New York Philharmonic to Resume Live Concerts in September

The orchestra announced their 2021-2022 season on Tuesday, which will largely take place amid major renovations at David Geffen Hall

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After 18 months away from live concerts, the New York Philharmonic will return to the stage this fall for a shortened 78-concert season.

Due to the $550 million renovations of David Geffen Hall, which is scheduled to reopen later this fall, the upcoming season's concerts will mostly take place at Alice Tully Hall and the Rose Theater at Jazz at Lincoln Center. The venues have 1,086 and 1,233 seats, respectively, compared to the approximately 2,200 seats that will be in the renovated Geffen Hall.

The orchestra will open on September 17 with a concert titled “From Silence to Celebration,” featuring soloist Daniil Trifonov performing Beethoven’s “Piano Concerto No. 4.” The concert will be the first of 50 at Alice Tully Hall.

The remainder of the season will include music by composers ranging from Schubert, Mahler, and Shostakovich to Eastman, Chen Yi, and Walker, in addition to several premieres. Featured soloists include pianist Yuja Wang, violinists Hilary Hahn and Joshua Bell, and saxophonist Brandon Marsalis. This year’s artist in residence is countertenor Anthony Roth Costanzo.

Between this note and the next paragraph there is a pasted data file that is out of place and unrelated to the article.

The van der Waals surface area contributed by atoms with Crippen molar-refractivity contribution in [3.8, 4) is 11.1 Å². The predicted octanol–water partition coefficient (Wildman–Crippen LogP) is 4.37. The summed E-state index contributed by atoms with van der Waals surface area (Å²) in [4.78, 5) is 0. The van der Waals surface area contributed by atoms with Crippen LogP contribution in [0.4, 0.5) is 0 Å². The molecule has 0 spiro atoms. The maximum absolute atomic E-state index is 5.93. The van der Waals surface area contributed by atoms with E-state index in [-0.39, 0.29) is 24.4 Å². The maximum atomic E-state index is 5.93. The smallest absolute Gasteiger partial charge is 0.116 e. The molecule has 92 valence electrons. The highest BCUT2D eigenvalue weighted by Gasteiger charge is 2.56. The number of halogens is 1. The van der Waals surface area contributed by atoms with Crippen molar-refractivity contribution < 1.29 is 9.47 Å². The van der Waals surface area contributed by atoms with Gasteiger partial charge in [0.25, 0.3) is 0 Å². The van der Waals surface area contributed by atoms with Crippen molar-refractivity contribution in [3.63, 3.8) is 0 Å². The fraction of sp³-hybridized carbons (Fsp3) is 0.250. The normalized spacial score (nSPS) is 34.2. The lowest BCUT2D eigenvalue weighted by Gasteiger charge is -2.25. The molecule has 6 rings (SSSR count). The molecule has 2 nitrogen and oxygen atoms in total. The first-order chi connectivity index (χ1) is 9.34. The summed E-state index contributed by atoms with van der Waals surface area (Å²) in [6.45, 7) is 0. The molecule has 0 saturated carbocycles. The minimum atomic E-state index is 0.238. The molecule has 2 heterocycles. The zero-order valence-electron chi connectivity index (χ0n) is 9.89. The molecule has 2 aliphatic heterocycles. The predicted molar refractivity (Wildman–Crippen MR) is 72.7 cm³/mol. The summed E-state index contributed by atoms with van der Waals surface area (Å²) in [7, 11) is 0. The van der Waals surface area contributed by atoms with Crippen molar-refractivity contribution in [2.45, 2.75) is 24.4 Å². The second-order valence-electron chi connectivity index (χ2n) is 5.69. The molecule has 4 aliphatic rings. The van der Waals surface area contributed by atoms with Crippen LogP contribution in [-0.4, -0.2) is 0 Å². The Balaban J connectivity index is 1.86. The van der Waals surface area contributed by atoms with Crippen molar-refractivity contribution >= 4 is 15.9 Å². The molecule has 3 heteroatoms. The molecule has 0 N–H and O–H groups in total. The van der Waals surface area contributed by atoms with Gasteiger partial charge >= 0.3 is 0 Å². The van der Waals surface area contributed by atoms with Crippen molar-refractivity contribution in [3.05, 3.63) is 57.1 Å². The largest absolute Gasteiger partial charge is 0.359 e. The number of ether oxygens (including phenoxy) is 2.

The orchestra will also present several special projects. In March of 2022, Gustavo Dudamel plans to conduct a Schumann symphonic cycle focusing on the relationship between Robert and Clara Schumann. The orchestra also plans to proceed with its third installment of Project 19, an initiative to commission and premiere 19 new works by 19 women composers, with pieces by Joan Tower and Sarah Kirkland Snider.

In total, the orchestra will present 78 concerts this season, compared to the approximately 120 concerts in a typical full season.

According to the New York Philharmonic’s website, the orchestra plans to closely follow city, state, and CDC guidelines regarding COVID-19. A New York Philharmonic ticket buyer survey from May 7 revealed that 89 percent of New York Philharmonic ticket buyers were at least partially vaccinated against COVID-19. Still, the orchestra is implementing contactless touchpoints for ticketing and entry, and there will be no intermissions through at least December.

“As we return to live orchestral concerts, the Orchestra and I cannot wait to greet our audiences with programs that are full of wonderful surprises, embracing the traditional and welcoming the new,” Music Director Jaap van Zweden wrote in a June 15 press release about the upcoming season, which will be his fourth at the helm of the ensemble.